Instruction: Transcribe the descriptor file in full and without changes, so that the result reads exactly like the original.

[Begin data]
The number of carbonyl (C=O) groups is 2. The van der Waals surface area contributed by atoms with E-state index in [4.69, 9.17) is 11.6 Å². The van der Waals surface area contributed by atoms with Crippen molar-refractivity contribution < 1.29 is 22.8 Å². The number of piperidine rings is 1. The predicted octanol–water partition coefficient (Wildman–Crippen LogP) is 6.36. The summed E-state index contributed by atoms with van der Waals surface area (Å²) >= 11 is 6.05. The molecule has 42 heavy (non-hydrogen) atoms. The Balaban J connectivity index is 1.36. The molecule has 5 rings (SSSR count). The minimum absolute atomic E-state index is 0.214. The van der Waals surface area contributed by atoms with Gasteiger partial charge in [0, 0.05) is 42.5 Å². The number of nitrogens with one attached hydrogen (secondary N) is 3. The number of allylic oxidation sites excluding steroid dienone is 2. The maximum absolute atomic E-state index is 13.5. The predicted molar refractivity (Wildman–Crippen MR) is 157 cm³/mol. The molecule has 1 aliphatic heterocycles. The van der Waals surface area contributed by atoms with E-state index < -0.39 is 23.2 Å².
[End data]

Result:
The number of carbonyl (C=O) groups is 2. The van der Waals surface area contributed by atoms with E-state index in [4.69, 9.17) is 11.6 Å². The van der Waals surface area contributed by atoms with Crippen molar-refractivity contribution < 1.29 is 22.8 Å². The number of piperidine rings is 1. The predicted octanol–water partition coefficient (Wildman–Crippen LogP) is 6.36. The summed E-state index contributed by atoms with van der Waals surface area (Å²) >= 11 is 6.05. The molecule has 42 heavy (non-hydrogen) atoms. The Balaban J connectivity index is 1.36. The molecule has 5 rings (SSSR count). The minimum absolute atomic E-state index is 0.214. The van der Waals surface area contributed by atoms with Gasteiger partial charge in [0, 0.05) is 42.5 Å². The number of nitrogens with one attached hydrogen (secondary N) is 3. The number of allylic oxidation sites excluding steroid dienone is 2. The maximum absolute atomic E-state index is 13.5. The predicted molar refractivity (Wildman–Crippen MR) is 157 cm³/mol. The molecule has 1 aliphatic heterocycles. The van der Waals surface area contributed by atoms with E-state index < -0.39 is 23.2 Å².